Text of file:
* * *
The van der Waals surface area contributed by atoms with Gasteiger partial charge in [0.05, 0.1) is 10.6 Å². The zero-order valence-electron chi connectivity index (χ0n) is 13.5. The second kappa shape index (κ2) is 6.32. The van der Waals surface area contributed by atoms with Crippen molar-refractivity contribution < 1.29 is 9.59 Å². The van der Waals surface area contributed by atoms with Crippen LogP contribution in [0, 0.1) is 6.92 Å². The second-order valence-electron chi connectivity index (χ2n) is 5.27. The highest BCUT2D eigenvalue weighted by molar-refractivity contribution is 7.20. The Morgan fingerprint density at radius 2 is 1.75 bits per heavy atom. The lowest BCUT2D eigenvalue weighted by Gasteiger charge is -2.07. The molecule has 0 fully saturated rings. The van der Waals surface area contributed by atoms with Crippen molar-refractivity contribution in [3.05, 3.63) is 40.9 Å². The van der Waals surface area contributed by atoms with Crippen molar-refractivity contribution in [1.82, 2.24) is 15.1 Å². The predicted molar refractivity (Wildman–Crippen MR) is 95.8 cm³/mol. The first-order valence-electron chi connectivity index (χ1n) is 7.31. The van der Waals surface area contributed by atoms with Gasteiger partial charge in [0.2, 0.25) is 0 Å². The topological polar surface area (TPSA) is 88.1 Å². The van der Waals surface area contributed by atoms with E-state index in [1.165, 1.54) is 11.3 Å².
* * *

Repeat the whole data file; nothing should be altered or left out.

The van der Waals surface area contributed by atoms with Gasteiger partial charge in [0.05, 0.1) is 10.6 Å². The zero-order valence-electron chi connectivity index (χ0n) is 13.5. The second kappa shape index (κ2) is 6.32. The van der Waals surface area contributed by atoms with Crippen molar-refractivity contribution < 1.29 is 9.59 Å². The van der Waals surface area contributed by atoms with Crippen LogP contribution in [0, 0.1) is 6.92 Å². The second-order valence-electron chi connectivity index (χ2n) is 5.27. The highest BCUT2D eigenvalue weighted by molar-refractivity contribution is 7.20. The Morgan fingerprint density at radius 2 is 1.75 bits per heavy atom. The lowest BCUT2D eigenvalue weighted by Gasteiger charge is -2.07. The molecule has 0 fully saturated rings. The van der Waals surface area contributed by atoms with Crippen molar-refractivity contribution in [3.05, 3.63) is 40.9 Å². The van der Waals surface area contributed by atoms with Crippen molar-refractivity contribution in [1.82, 2.24) is 15.1 Å². The predicted molar refractivity (Wildman–Crippen MR) is 95.8 cm³/mol. The first-order valence-electron chi connectivity index (χ1n) is 7.31. The van der Waals surface area contributed by atoms with Gasteiger partial charge in [0.2, 0.25) is 0 Å². The topological polar surface area (TPSA) is 88.1 Å². The van der Waals surface area contributed by atoms with E-state index in [1.165, 1.54) is 11.3 Å².